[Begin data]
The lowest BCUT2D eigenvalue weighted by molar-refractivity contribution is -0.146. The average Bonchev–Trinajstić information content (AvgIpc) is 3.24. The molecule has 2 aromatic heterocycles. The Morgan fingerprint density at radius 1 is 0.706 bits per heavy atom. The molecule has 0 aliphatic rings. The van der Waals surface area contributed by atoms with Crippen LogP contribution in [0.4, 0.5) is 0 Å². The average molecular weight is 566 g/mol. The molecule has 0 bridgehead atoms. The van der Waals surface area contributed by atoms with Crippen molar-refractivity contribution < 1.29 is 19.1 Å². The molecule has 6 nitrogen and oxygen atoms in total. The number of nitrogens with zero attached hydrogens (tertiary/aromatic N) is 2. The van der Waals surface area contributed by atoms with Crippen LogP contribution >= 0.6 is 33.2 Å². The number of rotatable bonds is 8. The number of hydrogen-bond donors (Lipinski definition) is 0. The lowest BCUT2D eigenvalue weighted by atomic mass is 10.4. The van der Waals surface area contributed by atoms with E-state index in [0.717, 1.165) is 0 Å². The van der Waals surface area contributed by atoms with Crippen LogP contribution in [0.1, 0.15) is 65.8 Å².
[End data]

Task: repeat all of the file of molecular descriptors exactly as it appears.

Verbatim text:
The lowest BCUT2D eigenvalue weighted by molar-refractivity contribution is -0.146. The average Bonchev–Trinajstić information content (AvgIpc) is 3.24. The molecule has 2 aromatic heterocycles. The Morgan fingerprint density at radius 1 is 0.706 bits per heavy atom. The molecule has 0 aliphatic rings. The van der Waals surface area contributed by atoms with Crippen LogP contribution in [0.4, 0.5) is 0 Å². The average molecular weight is 566 g/mol. The molecule has 0 bridgehead atoms. The van der Waals surface area contributed by atoms with Crippen molar-refractivity contribution < 1.29 is 19.1 Å². The molecule has 6 nitrogen and oxygen atoms in total. The number of nitrogens with zero attached hydrogens (tertiary/aromatic N) is 2. The van der Waals surface area contributed by atoms with Crippen LogP contribution >= 0.6 is 33.2 Å². The number of rotatable bonds is 8. The number of hydrogen-bond donors (Lipinski definition) is 0. The lowest BCUT2D eigenvalue weighted by atomic mass is 10.4. The van der Waals surface area contributed by atoms with E-state index in [0.717, 1.165) is 0 Å². The van der Waals surface area contributed by atoms with Crippen LogP contribution in [0.1, 0.15) is 65.8 Å².